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Does Black Turn Out In GOP Run Off Change Mississippi Politics?

By Jeffrey Hess | Published 26 Jun 2014 06:42pm | comments
A big increase in the turn out of Mississippi's black voters helped Senator Thad Cochran win the run off election. Now, some are wondering if small increase in black participation in Republican politics could change the state. MPB's Jeffrey Hess reports.
A close look at Tuesday's election results shows big increases in turn out in majority black districts around Mississippi. 
Ben Jealous is the former head of the NAACP and author of a recent report looking at the direction of the southern electorate.
Jealous says more involvement of black Mississippians in the Republican primary is a good thing for both parties.
"This open primary that in many ways has been a white's only primary for a long time and saying 'hey, we have a role to play in who leads our state. And if is going to be a Republican so be it. At least let it be the Republican who is least dangerous to our community," Jealous said.
Counties with high concentrations of black voters saw some of the largest increases turnout, according to analysis of A-P election results.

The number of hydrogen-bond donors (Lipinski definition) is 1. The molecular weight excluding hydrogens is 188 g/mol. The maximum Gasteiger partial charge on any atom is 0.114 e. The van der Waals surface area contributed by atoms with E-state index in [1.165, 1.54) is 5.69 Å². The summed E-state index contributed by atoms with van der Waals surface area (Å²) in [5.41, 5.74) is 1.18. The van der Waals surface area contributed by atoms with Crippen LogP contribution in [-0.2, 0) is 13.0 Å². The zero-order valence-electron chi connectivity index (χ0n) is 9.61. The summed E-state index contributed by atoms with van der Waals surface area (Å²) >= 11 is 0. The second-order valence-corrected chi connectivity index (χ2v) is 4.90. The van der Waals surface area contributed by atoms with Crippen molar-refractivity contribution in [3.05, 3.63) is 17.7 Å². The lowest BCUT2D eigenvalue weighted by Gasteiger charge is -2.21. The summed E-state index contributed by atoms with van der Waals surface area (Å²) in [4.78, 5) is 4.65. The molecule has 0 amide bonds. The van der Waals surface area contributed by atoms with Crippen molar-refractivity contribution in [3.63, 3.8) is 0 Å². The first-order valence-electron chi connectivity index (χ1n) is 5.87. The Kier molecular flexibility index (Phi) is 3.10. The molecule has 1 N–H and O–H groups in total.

For example, in Jefferson county voter turn out increased 92-percent over the June third election where African-Americans represent 85 percent of the population, the largest share of any county in the country.
Cochran's opponents have lambasted the outreach to black voters saying it de-legitimized the election.
Civil rights activist Flonzie Brown Wright says many black voters were unnerved by the heated tone of the campaign of State senator Chris McDaniel and his Tea Party supporters.
"It turned a lot of people off just by his rhetoric. Whether he intends to do it or not. People came together to try and stop him from doing what they thought he would perhaps try and do," Right said.
It remains to be seen that if Cochran wins re-election this fall, if it will change how future Republicans run for office.




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